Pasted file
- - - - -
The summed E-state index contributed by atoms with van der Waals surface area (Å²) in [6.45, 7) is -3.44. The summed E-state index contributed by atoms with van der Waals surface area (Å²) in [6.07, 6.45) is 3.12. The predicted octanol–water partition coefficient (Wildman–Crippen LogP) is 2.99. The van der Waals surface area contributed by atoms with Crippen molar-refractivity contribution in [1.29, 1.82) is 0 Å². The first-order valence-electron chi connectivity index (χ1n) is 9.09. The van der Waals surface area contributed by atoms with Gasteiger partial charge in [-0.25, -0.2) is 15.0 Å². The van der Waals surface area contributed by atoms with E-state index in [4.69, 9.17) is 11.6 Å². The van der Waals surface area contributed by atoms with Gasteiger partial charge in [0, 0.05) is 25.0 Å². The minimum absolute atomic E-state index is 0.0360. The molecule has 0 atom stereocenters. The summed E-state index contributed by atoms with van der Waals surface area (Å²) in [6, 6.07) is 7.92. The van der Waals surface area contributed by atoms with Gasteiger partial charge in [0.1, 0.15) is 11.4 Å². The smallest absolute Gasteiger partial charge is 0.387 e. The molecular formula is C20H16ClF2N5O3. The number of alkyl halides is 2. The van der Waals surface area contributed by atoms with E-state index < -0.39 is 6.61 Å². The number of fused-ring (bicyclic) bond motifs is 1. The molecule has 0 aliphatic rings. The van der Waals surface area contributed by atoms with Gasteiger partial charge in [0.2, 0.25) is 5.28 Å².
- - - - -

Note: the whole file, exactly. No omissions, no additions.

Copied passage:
The summed E-state index contributed by atoms with van der Waals surface area (Å²) in [6.45, 7) is -3.44. The summed E-state index contributed by atoms with van der Waals surface area (Å²) in [6.07, 6.45) is 3.12. The predicted octanol–water partition coefficient (Wildman–Crippen LogP) is 2.99. The van der Waals surface area contributed by atoms with Crippen molar-refractivity contribution in [1.29, 1.82) is 0 Å². The first-order valence-electron chi connectivity index (χ1n) is 9.09. The van der Waals surface area contributed by atoms with Gasteiger partial charge in [-0.25, -0.2) is 15.0 Å². The van der Waals surface area contributed by atoms with E-state index in [4.69, 9.17) is 11.6 Å². The van der Waals surface area contributed by atoms with Gasteiger partial charge in [0, 0.05) is 25.0 Å². The minimum absolute atomic E-state index is 0.0360. The molecule has 0 atom stereocenters. The summed E-state index contributed by atoms with van der Waals surface area (Å²) in [6, 6.07) is 7.92. The van der Waals surface area contributed by atoms with Gasteiger partial charge in [0.1, 0.15) is 11.4 Å². The smallest absolute Gasteiger partial charge is 0.387 e. The molecular formula is C20H16ClF2N5O3. The number of alkyl halides is 2. The van der Waals surface area contributed by atoms with E-state index < -0.39 is 6.61 Å². The number of fused-ring (bicyclic) bond motifs is 1. The molecule has 0 aliphatic rings. The van der Waals surface area contributed by atoms with Gasteiger partial charge in [0.2, 0.25) is 5.28 Å².